We have initiated some changes in the 9 PM Brief and other postings related to current affairs. What we sought to do:
- Ensure that all relevant facts, data, and arguments from today’s newspaper are readily available to you.
- We have widened the sources to provide you with content that is more than enough and adds value not just for GS but also for essay writing. Hence, the 9 PM brief now covers the following newspapers:
- The Hindu
- Indian Express
- Business Standard
- Times of India
- Down To Earth
- We have also introduced the relevance part to every article. This ensures that you know why a particular article is important.
- Since these changes are new, so initially the number of articles might increase, but they’ll go down over time.
- It is our endeavor to provide you with the best content and your feedback is essential for the same. We will be anticipating your feedback and ensure the blog serves as an optimal medium of learning for all the aspirants.
Mains Oriented Articles
GS Paper 2
- Decentralised renewable energy solutions offer great promises for healthcare facilities
- Stronger at the grassroots: On strengthening Panchayati Raj Institutions
GS Paper 3
- Will a bad bank fix India’s broken banking system?
- Our automobile sector needs a hearty dose of tax relief
- A host of challenges greets India’s new Air Chief
- Seeding a data revolution in Indian agriculture
- The farmers’ movement is no longer about the three controversial farm laws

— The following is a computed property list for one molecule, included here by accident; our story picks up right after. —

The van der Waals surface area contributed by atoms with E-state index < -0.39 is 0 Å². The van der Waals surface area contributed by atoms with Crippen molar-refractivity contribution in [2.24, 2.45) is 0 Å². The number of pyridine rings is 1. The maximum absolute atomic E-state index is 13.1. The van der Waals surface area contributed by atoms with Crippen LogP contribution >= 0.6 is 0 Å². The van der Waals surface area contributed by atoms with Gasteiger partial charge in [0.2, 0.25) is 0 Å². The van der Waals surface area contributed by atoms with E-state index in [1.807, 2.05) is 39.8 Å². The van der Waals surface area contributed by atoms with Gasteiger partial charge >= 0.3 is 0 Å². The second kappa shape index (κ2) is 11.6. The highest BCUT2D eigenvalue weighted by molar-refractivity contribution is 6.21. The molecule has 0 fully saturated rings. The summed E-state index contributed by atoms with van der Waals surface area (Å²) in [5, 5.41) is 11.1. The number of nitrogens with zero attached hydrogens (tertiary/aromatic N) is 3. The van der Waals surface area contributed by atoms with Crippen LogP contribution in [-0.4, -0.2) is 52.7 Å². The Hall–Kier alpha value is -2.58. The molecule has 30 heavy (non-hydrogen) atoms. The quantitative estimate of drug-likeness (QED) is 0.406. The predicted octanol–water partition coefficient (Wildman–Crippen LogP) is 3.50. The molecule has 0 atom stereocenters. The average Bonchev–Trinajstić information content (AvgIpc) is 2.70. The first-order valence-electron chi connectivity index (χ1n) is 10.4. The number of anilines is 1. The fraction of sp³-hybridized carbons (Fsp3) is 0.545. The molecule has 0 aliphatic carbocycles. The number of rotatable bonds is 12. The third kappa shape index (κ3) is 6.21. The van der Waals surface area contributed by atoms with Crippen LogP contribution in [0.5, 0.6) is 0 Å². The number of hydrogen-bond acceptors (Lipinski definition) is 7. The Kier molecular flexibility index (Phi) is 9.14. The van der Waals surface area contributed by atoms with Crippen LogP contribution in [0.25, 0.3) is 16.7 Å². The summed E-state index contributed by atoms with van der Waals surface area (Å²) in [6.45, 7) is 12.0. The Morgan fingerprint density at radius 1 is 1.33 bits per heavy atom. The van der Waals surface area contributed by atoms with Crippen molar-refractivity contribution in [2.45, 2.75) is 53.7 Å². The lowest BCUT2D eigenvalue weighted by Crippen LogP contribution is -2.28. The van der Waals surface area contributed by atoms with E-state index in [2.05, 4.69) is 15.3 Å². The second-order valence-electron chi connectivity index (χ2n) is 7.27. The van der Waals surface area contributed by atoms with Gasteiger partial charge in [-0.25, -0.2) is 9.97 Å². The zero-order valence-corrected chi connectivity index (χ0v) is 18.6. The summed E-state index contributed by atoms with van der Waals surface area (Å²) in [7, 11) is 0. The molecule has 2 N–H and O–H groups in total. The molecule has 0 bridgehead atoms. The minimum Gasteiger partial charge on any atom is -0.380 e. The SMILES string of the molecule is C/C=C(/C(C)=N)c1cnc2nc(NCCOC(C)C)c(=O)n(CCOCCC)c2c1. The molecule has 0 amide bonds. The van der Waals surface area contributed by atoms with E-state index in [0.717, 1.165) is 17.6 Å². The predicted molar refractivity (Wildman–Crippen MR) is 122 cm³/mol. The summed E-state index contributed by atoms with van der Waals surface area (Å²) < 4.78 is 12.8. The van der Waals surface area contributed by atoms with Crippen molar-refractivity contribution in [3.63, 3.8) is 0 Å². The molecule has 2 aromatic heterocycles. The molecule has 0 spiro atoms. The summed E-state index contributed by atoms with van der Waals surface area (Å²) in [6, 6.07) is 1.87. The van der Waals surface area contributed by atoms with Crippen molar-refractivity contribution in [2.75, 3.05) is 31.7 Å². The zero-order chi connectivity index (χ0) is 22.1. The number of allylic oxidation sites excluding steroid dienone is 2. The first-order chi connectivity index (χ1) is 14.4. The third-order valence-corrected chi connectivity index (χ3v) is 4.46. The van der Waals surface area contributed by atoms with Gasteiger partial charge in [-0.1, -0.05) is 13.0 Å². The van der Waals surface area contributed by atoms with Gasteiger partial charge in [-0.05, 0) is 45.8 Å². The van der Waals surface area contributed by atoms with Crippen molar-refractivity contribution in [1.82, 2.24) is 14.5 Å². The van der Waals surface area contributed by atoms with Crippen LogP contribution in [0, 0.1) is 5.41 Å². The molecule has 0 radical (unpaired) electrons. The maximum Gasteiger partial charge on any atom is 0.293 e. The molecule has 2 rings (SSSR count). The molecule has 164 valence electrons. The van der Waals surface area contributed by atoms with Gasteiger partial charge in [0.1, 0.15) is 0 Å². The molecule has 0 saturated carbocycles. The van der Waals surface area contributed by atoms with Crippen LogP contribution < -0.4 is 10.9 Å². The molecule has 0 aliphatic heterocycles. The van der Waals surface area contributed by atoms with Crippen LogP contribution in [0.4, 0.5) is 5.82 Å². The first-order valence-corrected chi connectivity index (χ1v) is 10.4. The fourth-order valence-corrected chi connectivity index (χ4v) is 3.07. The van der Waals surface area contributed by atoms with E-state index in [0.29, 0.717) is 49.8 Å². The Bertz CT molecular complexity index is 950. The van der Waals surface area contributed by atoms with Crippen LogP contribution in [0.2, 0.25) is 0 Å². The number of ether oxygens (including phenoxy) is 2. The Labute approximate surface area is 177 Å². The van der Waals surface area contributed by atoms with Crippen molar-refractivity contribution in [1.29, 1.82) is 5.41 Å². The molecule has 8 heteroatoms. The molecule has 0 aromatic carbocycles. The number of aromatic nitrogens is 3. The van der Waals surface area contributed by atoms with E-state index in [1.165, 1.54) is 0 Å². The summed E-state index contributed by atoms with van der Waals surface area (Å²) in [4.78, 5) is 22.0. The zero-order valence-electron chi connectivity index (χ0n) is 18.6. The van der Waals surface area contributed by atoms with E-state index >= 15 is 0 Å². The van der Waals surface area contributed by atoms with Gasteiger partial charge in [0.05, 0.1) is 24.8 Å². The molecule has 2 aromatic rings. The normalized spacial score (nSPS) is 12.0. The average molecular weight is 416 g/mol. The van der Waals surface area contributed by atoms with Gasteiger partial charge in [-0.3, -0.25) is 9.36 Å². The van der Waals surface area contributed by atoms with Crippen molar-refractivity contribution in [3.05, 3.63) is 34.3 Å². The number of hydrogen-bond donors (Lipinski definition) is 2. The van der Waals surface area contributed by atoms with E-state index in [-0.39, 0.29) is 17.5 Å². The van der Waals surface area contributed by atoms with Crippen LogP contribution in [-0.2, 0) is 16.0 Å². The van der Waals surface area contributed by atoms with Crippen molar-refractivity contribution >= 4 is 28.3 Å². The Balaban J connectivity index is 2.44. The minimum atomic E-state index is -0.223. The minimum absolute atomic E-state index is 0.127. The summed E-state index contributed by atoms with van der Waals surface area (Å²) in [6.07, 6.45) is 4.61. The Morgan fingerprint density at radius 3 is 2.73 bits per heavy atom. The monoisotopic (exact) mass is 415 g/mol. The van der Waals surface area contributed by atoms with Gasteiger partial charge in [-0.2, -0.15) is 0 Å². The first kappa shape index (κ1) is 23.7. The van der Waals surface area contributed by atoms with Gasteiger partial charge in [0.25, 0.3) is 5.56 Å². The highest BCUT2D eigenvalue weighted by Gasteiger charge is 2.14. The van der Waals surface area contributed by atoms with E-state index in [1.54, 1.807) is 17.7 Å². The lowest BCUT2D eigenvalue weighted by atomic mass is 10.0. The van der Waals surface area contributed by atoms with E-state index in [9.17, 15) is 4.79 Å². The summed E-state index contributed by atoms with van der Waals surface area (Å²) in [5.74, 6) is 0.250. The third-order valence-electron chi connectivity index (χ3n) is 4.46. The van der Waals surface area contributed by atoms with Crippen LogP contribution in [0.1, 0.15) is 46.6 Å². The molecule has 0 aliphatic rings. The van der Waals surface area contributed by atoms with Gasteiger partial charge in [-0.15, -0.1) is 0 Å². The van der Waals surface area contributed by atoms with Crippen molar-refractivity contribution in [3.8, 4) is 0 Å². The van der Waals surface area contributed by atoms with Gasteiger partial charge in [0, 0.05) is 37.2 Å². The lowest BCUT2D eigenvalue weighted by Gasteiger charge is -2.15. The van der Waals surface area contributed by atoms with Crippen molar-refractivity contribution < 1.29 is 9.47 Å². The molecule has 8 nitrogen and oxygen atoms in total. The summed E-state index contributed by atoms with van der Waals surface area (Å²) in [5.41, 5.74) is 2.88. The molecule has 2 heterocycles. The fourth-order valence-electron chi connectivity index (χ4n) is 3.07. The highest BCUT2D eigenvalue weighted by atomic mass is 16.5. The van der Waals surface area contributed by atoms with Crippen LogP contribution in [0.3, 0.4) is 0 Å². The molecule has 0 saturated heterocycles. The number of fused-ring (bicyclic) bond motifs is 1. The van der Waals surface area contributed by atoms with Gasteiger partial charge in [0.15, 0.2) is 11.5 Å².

Prelims Oriented Articles (Factly)
- India Joins High Ambition Coalition (HAC) for Nature and People
- Union Minister of State for Fisheries, Animal Husbandry & Dairying unveils National Digital Livestock Mission Blueprint at NDDB
- How seven mega textile parks will help the industry
- CURTAIN RAISER: 6TH EDITION OF INDIA – UK JOINT COMPANY LEVEL MILITARY TRAINING: EXERCISE AJEYA WARRIOR COMMENCES AT CHAUBATIA (UTTARAKHAND)
- Education Ministry report: At least 40% school children in 7 large states lack access to digital devices
- In India, 5 out of 6 multidimensionally poor are from lower tribes or castes: UN report
- SC empowers green tribunal to initiate action on its own
- Explained: Importance of Nobel winner Abdulrazak Gurnah’s writing in highlighting the refugee experience
Mains Oriented Articles
GS Paper 2
Source: This post is based on the article “Decentralized renewable energy solutions offer great promises for healthcare facilities” published in Down to Earth on 7th Oct 2021.
Syllabus: GS2 – Health